SIOUX FALLS, S.D. (AP) " The maker of Cheerios cereal, Nature Valley bars and Yoplait yogurt has chosen South Dakota State University as its partner in an effort to improve the quality of oats and make the crop more sustainable.
A new research laboratory will focus on the grain that's found in more than a quarter of the Minneapolis-based General Mills' products, and provide a place for the company's scientists to collaborate with the Brookings university's plant breeders, grain, environmental and seed experts, student researchers and others.
"Oats are an absolutely essential part of General Mills' portfolio," Jim Kirkwood, vice president and chief science and technology development officer at General Mills, told The Associated Press on Friday, a day after the laboratory was unveiled. "... South Dakota and North Dakota for the last 150 years have been a source of some of the best oats that we use in our products. Since we founded the company we've been buying oats from that area, and the university there is one of the leaders in oats breeding."
General Mills will relocate an oat breeding scientist to Brookings. The lab will focus on improving the nutritional qualities of oats, developing oat varieties with higher yields and helping farmers improve practices to increase sustainability.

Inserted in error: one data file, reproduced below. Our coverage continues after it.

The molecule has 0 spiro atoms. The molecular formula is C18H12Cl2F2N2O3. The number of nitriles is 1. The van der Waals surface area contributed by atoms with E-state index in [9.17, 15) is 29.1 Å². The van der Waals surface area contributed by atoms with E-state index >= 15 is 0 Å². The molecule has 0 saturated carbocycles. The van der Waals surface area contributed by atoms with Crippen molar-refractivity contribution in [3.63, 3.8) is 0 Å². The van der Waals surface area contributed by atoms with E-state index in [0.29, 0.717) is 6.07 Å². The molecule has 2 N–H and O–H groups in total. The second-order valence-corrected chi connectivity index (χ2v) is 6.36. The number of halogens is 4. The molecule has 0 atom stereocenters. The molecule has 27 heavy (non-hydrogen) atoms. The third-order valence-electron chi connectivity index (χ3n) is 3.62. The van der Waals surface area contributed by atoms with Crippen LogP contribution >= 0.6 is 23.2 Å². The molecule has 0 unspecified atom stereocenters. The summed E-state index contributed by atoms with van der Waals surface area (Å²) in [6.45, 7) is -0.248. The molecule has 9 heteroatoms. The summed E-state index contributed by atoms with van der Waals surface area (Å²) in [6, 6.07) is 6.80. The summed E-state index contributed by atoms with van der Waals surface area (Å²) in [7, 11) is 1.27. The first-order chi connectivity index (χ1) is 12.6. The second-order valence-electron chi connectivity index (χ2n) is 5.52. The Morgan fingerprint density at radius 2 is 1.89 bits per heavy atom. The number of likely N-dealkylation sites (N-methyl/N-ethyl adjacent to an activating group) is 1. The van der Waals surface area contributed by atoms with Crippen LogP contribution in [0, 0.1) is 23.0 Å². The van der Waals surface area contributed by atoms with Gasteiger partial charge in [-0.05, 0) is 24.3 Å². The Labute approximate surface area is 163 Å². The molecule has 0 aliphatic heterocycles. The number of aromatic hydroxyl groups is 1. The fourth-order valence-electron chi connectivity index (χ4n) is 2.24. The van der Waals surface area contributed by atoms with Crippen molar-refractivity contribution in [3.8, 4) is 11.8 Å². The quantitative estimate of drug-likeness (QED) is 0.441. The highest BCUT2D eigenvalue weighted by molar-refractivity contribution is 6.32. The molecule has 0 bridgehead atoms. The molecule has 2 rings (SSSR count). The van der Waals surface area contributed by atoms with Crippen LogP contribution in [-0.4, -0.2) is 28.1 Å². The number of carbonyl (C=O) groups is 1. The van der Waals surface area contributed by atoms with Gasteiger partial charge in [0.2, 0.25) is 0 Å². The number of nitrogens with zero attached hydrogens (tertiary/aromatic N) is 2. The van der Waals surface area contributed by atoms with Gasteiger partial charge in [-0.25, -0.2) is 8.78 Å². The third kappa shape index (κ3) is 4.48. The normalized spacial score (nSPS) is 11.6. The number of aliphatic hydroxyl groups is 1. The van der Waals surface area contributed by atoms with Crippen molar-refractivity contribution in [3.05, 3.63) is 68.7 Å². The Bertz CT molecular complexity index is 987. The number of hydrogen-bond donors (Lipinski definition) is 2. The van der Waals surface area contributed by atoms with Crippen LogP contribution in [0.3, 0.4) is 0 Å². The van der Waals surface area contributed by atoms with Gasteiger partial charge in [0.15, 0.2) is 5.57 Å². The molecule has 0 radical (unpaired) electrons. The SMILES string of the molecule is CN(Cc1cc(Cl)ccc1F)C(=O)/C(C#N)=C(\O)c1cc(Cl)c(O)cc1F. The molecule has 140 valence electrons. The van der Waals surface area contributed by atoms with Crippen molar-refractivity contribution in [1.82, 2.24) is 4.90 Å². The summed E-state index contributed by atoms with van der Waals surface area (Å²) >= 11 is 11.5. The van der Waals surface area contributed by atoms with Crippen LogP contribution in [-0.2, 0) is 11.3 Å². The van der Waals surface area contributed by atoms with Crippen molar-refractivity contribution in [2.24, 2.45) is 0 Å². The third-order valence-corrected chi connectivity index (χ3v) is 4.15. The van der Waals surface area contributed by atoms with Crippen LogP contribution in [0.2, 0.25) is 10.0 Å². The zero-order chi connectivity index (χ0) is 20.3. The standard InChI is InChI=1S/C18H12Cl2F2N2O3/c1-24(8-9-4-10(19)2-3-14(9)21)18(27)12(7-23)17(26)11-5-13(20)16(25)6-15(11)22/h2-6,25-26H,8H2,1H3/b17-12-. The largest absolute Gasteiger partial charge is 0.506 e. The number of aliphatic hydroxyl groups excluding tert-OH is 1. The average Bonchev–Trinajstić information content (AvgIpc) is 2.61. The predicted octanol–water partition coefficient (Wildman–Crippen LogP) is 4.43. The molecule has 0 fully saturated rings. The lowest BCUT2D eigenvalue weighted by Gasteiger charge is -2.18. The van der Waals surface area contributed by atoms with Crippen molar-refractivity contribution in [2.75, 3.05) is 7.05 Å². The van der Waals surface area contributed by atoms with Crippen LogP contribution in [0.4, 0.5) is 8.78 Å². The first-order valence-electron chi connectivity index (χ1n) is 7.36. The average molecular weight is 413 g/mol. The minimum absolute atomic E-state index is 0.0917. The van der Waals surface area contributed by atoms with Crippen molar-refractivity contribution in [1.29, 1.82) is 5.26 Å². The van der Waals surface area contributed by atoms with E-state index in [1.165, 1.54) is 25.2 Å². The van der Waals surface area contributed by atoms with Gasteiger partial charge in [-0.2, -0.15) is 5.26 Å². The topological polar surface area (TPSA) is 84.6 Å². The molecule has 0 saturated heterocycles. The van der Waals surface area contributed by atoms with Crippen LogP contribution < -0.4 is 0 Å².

The company is aiming to get all of its oats from sustainable sources by 2020.
South Dakota was second in the nation in oat production last year, according to statistics from the U.S. Department of Agriculture. Oats are an important component of the state's agriculture industry as it can be used in crop rotations, diversifying growers' crop revenue and providing soil health benefits, said Daniel Scholl, interim dean of SDSU's College of Agriculture and Biological Sciences.
For years, SDSU has been developing new varieties of oats that thrive in South Dakota and the region's environment. Scholl said the university's work has enabled growers to be "very profitable contributors" to domestic and global oats markets, but more research is needed as the demand for the crop continues to grow.
General Mills alone uses oats in more than 600 products sold in the U.S. In the last fiscal year, 25 percent of the company's retail sales volume in the country comprised products that contained whole grain oats.
"Oats can be made better as a crop," said Scholl, who also directs the South Dakota Agricultural Experiment Station. "It can be made more profitable to grow, more disease resistant (and) more resistant to pests so that it would require less pesticide treatment. That, for example, would make it more environmentally friendly potentially and more profitable for the grower."
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